Conversational advertising is a promising advertising format thanks to consumer tracking, big data, and machine learning. Their ability to respond intelligently, analyze patterns to decide when to advertise and what leaving marketers with a tremendous opportunity to reach and engage customers on a one-on-one basis at scale. Marketing academics and practitioners look into investigating various com-munication styles and functionality design in order to improve performance. Firms use consumers’ personal data to provide personalized oﬀers, but that increases consumers’ privacy concerns. A common practice in the ﬁeld of advertising and human-computer interaction is to imbue human-like characteristics to non-human entities. Previous studies have shown that anthropomorphism of a chatbot leads to lower privacy concerns. This study investigates the extent to which conver-sational advertisements with human-like cues that are personalized can inﬂuence advertising outcomes. Using a 2×2 survey-based experiment (N=164), the un-derlying hypotheses are tested through quantitative analysis. Findings indicate that the anthropomorphic design of a conversational advertisement may have ad-verse eﬀects through the mediation mechanism of privacy concerns. Thus it is not possible to prove it is moderating the relationship between personalization and privacy as initially expected. Our ﬁndings hold valuable practical and theoretical implications, as well as relevant suggestions for future research.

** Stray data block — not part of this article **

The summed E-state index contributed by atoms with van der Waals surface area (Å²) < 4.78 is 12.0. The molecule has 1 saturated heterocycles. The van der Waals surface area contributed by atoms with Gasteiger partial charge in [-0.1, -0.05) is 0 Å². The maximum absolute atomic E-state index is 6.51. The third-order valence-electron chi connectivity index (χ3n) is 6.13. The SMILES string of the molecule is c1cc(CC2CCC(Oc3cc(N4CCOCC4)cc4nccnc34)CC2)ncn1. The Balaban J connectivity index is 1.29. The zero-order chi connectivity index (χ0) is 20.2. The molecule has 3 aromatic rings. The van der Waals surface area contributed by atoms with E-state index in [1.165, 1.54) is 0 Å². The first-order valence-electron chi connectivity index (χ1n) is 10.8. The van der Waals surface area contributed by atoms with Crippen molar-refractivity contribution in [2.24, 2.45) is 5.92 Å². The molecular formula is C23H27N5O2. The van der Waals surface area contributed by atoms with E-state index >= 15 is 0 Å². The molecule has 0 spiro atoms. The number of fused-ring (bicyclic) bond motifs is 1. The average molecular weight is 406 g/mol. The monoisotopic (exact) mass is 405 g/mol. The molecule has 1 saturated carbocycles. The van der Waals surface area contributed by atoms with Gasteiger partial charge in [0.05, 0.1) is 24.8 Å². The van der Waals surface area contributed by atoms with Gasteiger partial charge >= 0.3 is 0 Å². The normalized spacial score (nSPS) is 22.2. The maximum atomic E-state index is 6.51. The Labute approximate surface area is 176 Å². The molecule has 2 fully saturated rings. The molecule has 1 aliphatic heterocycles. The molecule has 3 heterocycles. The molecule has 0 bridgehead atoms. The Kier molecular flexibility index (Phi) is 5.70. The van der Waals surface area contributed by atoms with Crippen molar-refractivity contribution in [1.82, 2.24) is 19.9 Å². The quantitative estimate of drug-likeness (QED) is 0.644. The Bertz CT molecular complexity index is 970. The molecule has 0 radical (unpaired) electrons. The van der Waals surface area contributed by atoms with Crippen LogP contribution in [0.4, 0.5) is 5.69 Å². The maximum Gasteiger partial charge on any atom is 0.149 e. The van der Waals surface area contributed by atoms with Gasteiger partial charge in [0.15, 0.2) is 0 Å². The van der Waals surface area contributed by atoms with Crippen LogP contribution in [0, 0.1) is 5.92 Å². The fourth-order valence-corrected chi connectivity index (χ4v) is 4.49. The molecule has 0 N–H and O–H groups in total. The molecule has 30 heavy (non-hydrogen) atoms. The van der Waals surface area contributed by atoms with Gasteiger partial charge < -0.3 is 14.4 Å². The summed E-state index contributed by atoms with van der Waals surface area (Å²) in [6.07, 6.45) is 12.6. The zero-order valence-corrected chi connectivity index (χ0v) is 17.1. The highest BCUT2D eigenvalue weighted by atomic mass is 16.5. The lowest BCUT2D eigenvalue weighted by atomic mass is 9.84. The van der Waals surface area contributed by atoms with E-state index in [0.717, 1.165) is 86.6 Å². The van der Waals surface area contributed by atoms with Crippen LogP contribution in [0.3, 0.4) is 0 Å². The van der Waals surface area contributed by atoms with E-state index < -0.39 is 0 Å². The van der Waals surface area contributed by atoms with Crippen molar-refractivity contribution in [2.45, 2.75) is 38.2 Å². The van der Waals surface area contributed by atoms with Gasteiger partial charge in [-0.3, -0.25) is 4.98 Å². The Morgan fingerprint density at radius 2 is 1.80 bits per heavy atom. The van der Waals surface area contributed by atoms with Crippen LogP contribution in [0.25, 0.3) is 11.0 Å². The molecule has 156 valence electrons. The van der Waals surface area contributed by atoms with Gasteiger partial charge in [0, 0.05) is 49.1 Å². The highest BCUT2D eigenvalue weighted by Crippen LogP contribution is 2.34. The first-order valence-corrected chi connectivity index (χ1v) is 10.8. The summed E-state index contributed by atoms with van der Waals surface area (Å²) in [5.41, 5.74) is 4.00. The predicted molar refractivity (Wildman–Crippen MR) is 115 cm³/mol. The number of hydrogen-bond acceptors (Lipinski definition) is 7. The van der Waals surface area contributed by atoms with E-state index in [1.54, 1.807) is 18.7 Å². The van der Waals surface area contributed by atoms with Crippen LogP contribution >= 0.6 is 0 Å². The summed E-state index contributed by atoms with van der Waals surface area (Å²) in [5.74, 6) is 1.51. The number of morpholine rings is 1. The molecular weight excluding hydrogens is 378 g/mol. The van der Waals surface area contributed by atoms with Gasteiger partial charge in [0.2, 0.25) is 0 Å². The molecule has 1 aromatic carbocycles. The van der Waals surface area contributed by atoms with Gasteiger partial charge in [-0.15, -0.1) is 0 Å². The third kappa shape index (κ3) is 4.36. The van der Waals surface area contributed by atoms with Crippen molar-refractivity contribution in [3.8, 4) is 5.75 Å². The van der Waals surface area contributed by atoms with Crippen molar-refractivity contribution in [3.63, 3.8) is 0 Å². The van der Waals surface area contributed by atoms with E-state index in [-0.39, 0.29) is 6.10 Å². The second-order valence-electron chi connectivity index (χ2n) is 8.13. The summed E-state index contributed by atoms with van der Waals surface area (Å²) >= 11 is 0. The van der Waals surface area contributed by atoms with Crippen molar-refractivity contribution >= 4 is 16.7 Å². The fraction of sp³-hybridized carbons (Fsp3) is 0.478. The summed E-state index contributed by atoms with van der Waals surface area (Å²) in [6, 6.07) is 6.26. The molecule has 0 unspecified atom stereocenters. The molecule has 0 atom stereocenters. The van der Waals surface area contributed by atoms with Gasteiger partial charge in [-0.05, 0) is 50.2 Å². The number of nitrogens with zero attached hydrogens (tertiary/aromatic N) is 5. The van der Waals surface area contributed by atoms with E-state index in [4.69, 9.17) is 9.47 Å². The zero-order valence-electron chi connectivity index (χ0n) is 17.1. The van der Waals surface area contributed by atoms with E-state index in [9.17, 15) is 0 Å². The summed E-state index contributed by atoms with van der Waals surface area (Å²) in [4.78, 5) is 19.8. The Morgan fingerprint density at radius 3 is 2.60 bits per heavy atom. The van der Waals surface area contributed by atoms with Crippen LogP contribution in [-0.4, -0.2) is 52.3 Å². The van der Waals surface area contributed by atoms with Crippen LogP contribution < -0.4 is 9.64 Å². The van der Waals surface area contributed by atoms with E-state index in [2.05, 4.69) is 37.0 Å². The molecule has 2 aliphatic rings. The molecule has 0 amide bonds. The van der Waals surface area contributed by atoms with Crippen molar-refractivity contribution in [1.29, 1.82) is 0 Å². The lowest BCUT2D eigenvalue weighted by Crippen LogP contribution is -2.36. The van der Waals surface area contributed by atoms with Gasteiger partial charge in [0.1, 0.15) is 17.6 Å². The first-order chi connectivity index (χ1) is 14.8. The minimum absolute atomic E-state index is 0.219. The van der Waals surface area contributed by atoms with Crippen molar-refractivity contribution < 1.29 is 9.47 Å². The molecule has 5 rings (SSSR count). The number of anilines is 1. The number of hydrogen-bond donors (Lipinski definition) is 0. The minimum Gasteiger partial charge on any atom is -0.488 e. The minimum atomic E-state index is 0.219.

|MSc in Business Administration and E-business, (Graduate Programme) Final Thesis
|Number of pages
|Thomas W. Frick